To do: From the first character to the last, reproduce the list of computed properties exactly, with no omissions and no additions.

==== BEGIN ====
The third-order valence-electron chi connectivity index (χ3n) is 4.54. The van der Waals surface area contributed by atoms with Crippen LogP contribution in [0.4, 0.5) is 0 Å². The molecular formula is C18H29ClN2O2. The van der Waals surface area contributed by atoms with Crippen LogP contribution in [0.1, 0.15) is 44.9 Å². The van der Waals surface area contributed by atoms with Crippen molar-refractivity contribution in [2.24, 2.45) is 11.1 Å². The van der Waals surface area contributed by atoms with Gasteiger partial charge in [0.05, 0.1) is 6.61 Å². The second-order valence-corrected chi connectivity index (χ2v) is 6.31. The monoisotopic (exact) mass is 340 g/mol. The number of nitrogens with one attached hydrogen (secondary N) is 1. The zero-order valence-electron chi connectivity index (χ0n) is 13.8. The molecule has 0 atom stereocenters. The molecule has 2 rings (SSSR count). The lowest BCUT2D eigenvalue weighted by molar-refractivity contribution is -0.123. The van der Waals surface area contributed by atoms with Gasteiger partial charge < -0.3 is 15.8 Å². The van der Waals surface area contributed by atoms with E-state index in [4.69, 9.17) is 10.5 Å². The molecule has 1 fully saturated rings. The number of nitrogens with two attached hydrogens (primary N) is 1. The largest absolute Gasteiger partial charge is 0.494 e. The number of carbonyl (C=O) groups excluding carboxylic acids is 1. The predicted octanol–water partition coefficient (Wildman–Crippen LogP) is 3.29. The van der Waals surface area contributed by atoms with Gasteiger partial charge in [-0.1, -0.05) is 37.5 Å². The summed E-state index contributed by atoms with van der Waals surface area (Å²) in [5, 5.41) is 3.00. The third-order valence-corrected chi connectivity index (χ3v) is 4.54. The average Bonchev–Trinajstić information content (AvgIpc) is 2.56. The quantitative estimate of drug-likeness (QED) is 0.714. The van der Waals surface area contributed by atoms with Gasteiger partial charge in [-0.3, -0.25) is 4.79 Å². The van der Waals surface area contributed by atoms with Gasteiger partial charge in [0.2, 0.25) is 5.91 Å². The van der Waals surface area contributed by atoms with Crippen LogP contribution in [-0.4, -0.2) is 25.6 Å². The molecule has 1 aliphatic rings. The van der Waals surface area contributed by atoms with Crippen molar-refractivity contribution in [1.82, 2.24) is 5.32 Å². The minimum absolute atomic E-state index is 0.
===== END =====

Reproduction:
The third-order valence-electron chi connectivity index (χ3n) is 4.54. The van der Waals surface area contributed by atoms with Crippen LogP contribution in [0.4, 0.5) is 0 Å². The molecular formula is C18H29ClN2O2. The van der Waals surface area contributed by atoms with Crippen LogP contribution in [0.1, 0.15) is 44.9 Å². The van der Waals surface area contributed by atoms with Crippen molar-refractivity contribution in [2.24, 2.45) is 11.1 Å². The van der Waals surface area contributed by atoms with Gasteiger partial charge in [0.05, 0.1) is 6.61 Å². The second-order valence-corrected chi connectivity index (χ2v) is 6.31. The monoisotopic (exact) mass is 340 g/mol. The number of nitrogens with one attached hydrogen (secondary N) is 1. The zero-order valence-electron chi connectivity index (χ0n) is 13.8. The molecule has 0 atom stereocenters. The molecule has 2 rings (SSSR count). The lowest BCUT2D eigenvalue weighted by molar-refractivity contribution is -0.123. The van der Waals surface area contributed by atoms with Gasteiger partial charge < -0.3 is 15.8 Å². The van der Waals surface area contributed by atoms with E-state index in [4.69, 9.17) is 10.5 Å². The molecule has 1 fully saturated rings. The number of nitrogens with two attached hydrogens (primary N) is 1. The largest absolute Gasteiger partial charge is 0.494 e. The number of carbonyl (C=O) groups excluding carboxylic acids is 1. The predicted octanol–water partition coefficient (Wildman–Crippen LogP) is 3.29. The van der Waals surface area contributed by atoms with Gasteiger partial charge in [-0.1, -0.05) is 37.5 Å². The summed E-state index contributed by atoms with van der Waals surface area (Å²) in [5, 5.41) is 3.00. The third-order valence-corrected chi connectivity index (χ3v) is 4.54. The average Bonchev–Trinajstić information content (AvgIpc) is 2.56. The quantitative estimate of drug-likeness (QED) is 0.714. The van der Waals surface area contributed by atoms with Gasteiger partial charge in [-0.3, -0.25) is 4.79 Å². The van der Waals surface area contributed by atoms with Gasteiger partial charge in [0.2, 0.25) is 5.91 Å². The van der Waals surface area contributed by atoms with Crippen LogP contribution in [-0.4, -0.2) is 25.6 Å². The molecule has 1 aliphatic rings. The van der Waals surface area contributed by atoms with Crippen molar-refractivity contribution in [1.82, 2.24) is 5.32 Å². The minimum absolute atomic E-state index is 0.